The beginning. British Vogue was born in September 1916, when German U-boats (really quite chic in their way – silver-blue with muscular lines) prevented the Americans from transporting their edition to British shores. Muir, in his catalogue introduction, points out that Vogue’s inception coincided with Haig’s launch of the tank at the Battle of the Somme, which gives you some idea of the seriousness with which the magazine takes itself. The exhibition is concerned with Vogue and world history, rather than Vogue’s own history; the wall texts summarise the major political and cultural events of each decade and as well as those images that are significant in their own right, there are many that are simply illustrative, and more or less equal numbers of fashion shots and celebrity portraits (do we really need Boris Johnson?). But the catalogue, the real star of the show, gives a thorough account of the magazine’s history. Condé Nast, who had bought the US version in 1909, wasn’t taking any risks by launching a British edition: American Vogue was the second most popular reading material in the trenches (after the Saturday Evening Post) and that was just the men. Its US editor, Edna Woolman Chase, claimed they liked the frills and furbelows: ‘a vastly different diet from mud and uniforms, boredom and death’. Brogue’s first issue looks depressingly parochial now – a dun background, serif lettering and small marionette emblem, the only text promising ‘a forecast of autumn fashions’. It didn’t advertise its new Britishness on the cover; buyers were accustomed to the American edition, which, for quite a long time, provided much of the content of the British one. But there was a shift in tone inside: not just the advertisements for Aquascutum and Burberry in their ethnic vehicle, but the Carrolline introduction: ‘“The time has come,” designers say, “to talk of many things, – of shoes and furs and lingerie, and if one flares or clings, and where the waist-line ought to be, and whether hats have wings.”’
Vogue’s first editor, Dorothy Todd, was indifferent to fashion, a tradition Brogue editors have, for the most part, happily upheld. Her tendencies lay avant-gardewards; sufficiently so that Nast got jittery and shipped her off to New York to learn publishing his way before she’d even begun (his approach was: know your audience). British Vogue’s official history begins not with Todd, or her temporary replacement, Miss Anderson, but with the wonderfully named Elspeth Champcommunal, who took over in time for the 1916 Christmas edition, informing readers that ‘the Parisienne’s day is not complete unless she wears the colour of spring.’ Champcommunal was more fashion-conscious than Todd; she knew people like Paul Poiret – the first person to design a dress, it’s said, that a woman could put on by herself. It’s not clear how the early editors were chosen, or what qualifications were expected in a country where to be fashionable had long meant to be vulgar and new dresses from Paris were kept wrapped in their boxes for two years. Muir says that Champcommunal occupied a senior role at Maison Worth, the French fashion house opened by an Englishman, Charles Frederick Worth (a Galliano avant la lettre), though that wasn’t until after her time at Vogue. Worth plays an important part in the Vogue story, though, and in the story of fashion altogether. Le Grand Worth, the first couture auteur, started the process that led to the catwalk. In 1846, aged 20, he went to Paris with £5 in his pocket, unable to speak French and not knowing anybody there, and before long was the king of dressmakers. Each season he held court, showing several designs in his atelier (on live models!) to select clients, who would choose their outfits and be measured up inhouse. Empress Eugénie, his foremost patron, was still waited on at the Elysée (until the Second Empire fell and she went off frocks), but high society women had made a concession, not just in going to showrooms rather than being attended to at home, but in accepting the notion of the ‘designer’, of being dictated to by a genius and subscribing to a brand (Worth was the first to sew his name into garments).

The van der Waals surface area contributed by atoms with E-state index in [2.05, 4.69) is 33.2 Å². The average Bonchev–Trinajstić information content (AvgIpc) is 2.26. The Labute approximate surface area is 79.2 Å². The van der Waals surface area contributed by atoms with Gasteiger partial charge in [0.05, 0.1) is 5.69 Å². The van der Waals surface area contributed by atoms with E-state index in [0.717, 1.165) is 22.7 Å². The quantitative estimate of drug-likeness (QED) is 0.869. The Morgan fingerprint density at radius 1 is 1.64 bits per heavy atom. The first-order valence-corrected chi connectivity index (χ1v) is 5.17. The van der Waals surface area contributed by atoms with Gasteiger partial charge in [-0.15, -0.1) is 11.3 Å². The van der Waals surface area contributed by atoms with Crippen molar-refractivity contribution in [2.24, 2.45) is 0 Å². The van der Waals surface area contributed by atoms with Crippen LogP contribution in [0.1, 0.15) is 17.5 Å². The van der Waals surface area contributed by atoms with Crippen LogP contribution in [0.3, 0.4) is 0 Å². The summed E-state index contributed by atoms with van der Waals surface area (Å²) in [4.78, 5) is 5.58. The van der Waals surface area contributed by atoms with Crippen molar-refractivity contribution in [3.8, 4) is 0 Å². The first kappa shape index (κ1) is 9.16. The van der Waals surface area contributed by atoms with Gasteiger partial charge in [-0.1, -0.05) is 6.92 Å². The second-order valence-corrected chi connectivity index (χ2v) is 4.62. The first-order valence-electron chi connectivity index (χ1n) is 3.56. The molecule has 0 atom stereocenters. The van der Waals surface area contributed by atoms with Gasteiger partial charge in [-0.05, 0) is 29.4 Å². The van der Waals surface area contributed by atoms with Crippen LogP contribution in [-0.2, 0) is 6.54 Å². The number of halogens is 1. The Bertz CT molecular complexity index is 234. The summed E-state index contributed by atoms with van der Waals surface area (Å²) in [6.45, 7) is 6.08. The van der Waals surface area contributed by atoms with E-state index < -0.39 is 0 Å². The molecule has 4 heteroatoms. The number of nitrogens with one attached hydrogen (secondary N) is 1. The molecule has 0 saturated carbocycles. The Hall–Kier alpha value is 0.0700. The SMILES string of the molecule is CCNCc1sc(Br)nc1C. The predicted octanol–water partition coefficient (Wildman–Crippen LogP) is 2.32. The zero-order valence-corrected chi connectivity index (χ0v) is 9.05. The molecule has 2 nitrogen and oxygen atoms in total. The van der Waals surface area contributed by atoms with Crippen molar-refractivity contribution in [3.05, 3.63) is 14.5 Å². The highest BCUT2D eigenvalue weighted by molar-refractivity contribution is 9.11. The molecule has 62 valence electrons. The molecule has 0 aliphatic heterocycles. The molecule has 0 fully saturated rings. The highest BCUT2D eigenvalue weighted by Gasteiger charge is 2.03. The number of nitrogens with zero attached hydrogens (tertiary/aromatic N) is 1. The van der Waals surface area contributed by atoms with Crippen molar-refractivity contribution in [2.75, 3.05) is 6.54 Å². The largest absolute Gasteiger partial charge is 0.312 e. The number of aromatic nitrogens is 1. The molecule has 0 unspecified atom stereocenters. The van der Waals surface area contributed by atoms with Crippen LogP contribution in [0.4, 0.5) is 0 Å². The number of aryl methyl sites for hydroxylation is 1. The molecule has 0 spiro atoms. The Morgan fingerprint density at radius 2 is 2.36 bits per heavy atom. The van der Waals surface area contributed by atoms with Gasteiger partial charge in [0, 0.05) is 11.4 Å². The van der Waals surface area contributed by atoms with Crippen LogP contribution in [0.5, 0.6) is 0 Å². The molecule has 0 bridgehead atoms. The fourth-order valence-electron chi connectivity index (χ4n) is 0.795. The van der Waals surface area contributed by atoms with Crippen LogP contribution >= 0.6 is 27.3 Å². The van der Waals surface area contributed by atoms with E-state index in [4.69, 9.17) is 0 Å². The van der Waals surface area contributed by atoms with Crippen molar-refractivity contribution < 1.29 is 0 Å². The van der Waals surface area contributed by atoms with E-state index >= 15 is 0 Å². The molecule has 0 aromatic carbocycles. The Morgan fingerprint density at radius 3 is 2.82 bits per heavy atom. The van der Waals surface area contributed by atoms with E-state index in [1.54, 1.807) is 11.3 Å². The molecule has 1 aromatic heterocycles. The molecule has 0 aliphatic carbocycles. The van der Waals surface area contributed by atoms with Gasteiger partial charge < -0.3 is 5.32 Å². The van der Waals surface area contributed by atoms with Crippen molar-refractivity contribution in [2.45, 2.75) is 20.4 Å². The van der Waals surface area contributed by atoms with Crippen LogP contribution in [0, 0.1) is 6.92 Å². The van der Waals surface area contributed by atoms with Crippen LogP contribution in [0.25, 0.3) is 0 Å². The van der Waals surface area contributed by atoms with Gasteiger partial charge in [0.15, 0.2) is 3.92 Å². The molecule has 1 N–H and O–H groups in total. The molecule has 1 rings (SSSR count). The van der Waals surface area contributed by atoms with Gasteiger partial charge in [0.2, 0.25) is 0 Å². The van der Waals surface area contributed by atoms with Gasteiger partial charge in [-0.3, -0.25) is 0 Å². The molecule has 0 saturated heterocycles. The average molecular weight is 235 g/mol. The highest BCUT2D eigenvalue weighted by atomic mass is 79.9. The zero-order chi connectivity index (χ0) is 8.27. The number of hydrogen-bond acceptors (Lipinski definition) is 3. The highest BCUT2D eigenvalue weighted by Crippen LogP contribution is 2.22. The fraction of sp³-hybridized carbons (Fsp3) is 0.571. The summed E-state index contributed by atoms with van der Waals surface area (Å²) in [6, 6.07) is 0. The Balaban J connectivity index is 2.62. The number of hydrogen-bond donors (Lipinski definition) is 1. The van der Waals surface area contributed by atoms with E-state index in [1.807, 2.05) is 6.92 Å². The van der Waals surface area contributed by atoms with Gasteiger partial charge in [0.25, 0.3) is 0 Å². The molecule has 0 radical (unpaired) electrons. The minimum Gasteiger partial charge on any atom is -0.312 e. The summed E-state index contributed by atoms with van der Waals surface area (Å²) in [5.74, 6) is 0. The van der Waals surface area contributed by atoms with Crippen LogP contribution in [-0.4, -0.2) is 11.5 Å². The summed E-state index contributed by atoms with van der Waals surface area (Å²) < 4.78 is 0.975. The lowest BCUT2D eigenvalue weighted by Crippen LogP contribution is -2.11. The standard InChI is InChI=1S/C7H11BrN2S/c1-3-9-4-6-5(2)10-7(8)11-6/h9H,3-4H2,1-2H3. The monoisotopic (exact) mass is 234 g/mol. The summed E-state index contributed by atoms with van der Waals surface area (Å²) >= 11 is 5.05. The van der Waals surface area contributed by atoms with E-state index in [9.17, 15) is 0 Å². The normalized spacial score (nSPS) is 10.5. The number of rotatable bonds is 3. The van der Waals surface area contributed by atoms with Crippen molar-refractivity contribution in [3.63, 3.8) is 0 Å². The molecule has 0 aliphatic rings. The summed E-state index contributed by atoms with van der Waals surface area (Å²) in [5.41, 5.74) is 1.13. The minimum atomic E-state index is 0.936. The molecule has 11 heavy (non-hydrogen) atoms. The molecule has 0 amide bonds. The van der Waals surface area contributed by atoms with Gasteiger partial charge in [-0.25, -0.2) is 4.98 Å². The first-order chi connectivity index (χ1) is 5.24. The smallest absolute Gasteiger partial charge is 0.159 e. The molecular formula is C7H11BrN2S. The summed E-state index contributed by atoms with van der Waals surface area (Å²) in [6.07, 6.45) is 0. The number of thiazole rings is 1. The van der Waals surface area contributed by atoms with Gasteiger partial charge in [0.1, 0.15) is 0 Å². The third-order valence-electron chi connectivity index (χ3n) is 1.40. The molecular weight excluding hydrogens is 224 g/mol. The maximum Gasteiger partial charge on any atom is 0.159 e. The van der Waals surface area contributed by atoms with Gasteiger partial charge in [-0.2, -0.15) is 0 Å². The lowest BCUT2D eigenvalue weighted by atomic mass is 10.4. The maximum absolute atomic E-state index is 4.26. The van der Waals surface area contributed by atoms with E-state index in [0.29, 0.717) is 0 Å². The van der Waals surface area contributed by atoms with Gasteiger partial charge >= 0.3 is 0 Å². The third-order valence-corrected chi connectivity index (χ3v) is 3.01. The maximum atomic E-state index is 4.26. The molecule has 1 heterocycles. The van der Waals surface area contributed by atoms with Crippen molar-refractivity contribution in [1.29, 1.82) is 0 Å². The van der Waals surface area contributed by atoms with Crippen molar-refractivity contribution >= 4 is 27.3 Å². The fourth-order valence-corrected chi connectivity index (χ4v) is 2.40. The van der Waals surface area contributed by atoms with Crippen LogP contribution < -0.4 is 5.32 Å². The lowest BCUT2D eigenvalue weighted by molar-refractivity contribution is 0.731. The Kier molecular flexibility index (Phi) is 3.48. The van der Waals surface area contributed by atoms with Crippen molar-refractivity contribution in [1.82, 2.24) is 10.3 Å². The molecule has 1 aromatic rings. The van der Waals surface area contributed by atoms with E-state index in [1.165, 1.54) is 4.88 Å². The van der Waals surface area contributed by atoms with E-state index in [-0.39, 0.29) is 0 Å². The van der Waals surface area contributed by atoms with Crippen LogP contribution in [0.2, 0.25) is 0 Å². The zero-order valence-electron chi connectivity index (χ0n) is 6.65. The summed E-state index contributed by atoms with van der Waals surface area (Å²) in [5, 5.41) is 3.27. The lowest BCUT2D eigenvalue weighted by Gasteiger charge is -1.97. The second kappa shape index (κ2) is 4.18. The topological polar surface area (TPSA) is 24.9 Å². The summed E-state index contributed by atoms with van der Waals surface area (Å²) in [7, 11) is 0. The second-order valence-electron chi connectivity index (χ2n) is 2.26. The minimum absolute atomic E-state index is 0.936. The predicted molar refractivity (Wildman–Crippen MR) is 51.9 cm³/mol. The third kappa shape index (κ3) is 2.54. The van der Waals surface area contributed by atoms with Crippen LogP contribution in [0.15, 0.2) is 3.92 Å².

By the time Champcommunal was there in the late 1920s, Maison Worth wasn’t the only atelier in town: Chanel had worked her way up to couture from making hats for the demi-mondaines; Poiret had jumped ship from Worth in 1903 to start his own house. But the French kept a tight hold on fashion. The Chambre syndicale de la haute couture was set up in 1868 to maintain standards; they insisted that ateliers make outfits to order and present a new collection of 35 looks every season. The British were caught between diktats from Paris and the new authority of money coming eastwards across the Atlantic. America had the glamour of modernity: automobiles, cocktails and beauty, an industry of ‘soaps, skin-foods, lotions, hair-preservers and hair removers, powders, paints, pastes and pills’, Aldous Huxley wrote in Vogue, that had yet to take off in poor Europe. Champcommunal wanted to capture some of this lifestyle, even if her readers couldn’t afford it. And like Todd, who returned to the helm in 1922, she was close to the Bloomsbury set, and an emblem of Sapphic modernity herself (with Jane Heap of the Little Review to Todd’s Madge Garland, her fashion editor at Vogue). Woolf called her Champco, and borrowed her clothes: ‘How odd, it comes into my mind, is Nessa & my jealousy of each other’s clothes! I feel her, when I put on my smart black fringed cape, anguished for a second: did I get it from Champco?’